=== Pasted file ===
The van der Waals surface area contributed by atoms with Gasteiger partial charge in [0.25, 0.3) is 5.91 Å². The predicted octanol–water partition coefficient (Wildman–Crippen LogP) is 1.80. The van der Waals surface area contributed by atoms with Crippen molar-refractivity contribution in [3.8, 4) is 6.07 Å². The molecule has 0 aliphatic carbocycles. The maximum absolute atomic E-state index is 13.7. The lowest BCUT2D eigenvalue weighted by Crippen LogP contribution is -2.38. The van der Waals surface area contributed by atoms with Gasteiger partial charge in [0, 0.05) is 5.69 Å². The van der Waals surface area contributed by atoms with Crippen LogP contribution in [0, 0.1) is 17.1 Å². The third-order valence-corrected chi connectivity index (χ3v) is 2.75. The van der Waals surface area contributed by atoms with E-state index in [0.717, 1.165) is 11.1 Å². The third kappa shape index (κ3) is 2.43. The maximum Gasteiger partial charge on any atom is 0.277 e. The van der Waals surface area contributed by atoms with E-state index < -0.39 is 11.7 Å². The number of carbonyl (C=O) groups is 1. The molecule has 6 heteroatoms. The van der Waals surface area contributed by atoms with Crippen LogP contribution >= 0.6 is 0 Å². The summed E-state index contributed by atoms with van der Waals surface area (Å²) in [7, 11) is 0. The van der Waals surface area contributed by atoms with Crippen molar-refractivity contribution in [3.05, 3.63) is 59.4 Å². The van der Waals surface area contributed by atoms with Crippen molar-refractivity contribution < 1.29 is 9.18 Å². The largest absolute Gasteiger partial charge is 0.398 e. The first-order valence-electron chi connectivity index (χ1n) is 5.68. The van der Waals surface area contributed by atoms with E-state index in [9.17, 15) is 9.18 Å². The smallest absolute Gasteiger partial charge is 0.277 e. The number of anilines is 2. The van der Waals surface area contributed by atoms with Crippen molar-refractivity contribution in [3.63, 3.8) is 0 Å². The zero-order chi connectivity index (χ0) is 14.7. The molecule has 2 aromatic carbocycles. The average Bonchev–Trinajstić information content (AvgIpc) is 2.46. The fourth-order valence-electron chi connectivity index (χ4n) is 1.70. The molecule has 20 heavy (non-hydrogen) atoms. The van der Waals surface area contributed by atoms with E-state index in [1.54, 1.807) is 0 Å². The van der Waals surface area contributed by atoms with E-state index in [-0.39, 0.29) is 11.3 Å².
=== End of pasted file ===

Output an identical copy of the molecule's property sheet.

The van der Waals surface area contributed by atoms with Gasteiger partial charge in [0.25, 0.3) is 5.91 Å². The predicted octanol–water partition coefficient (Wildman–Crippen LogP) is 1.80. The van der Waals surface area contributed by atoms with Crippen molar-refractivity contribution in [3.8, 4) is 6.07 Å². The molecule has 0 aliphatic carbocycles. The maximum absolute atomic E-state index is 13.7. The lowest BCUT2D eigenvalue weighted by Crippen LogP contribution is -2.38. The van der Waals surface area contributed by atoms with Gasteiger partial charge in [0, 0.05) is 5.69 Å². The van der Waals surface area contributed by atoms with Crippen LogP contribution in [0, 0.1) is 17.1 Å². The third-order valence-corrected chi connectivity index (χ3v) is 2.75. The van der Waals surface area contributed by atoms with E-state index in [0.717, 1.165) is 11.1 Å². The third kappa shape index (κ3) is 2.43. The maximum Gasteiger partial charge on any atom is 0.277 e. The van der Waals surface area contributed by atoms with E-state index < -0.39 is 11.7 Å². The number of carbonyl (C=O) groups is 1. The molecule has 6 heteroatoms. The van der Waals surface area contributed by atoms with Crippen LogP contribution >= 0.6 is 0 Å². The summed E-state index contributed by atoms with van der Waals surface area (Å²) in [7, 11) is 0. The van der Waals surface area contributed by atoms with Crippen molar-refractivity contribution in [3.05, 3.63) is 59.4 Å². The van der Waals surface area contributed by atoms with Crippen molar-refractivity contribution < 1.29 is 9.18 Å². The largest absolute Gasteiger partial charge is 0.398 e. The first-order valence-electron chi connectivity index (χ1n) is 5.68. The van der Waals surface area contributed by atoms with E-state index in [9.17, 15) is 9.18 Å². The smallest absolute Gasteiger partial charge is 0.277 e. The number of anilines is 2. The van der Waals surface area contributed by atoms with Crippen molar-refractivity contribution in [3.63, 3.8) is 0 Å². The zero-order chi connectivity index (χ0) is 14.7. The molecule has 2 aromatic carbocycles. The average Bonchev–Trinajstić information content (AvgIpc) is 2.46. The fourth-order valence-electron chi connectivity index (χ4n) is 1.70. The molecule has 20 heavy (non-hydrogen) atoms. The van der Waals surface area contributed by atoms with E-state index in [1.54, 1.807) is 0 Å². The van der Waals surface area contributed by atoms with E-state index in [-0.39, 0.29) is 11.3 Å².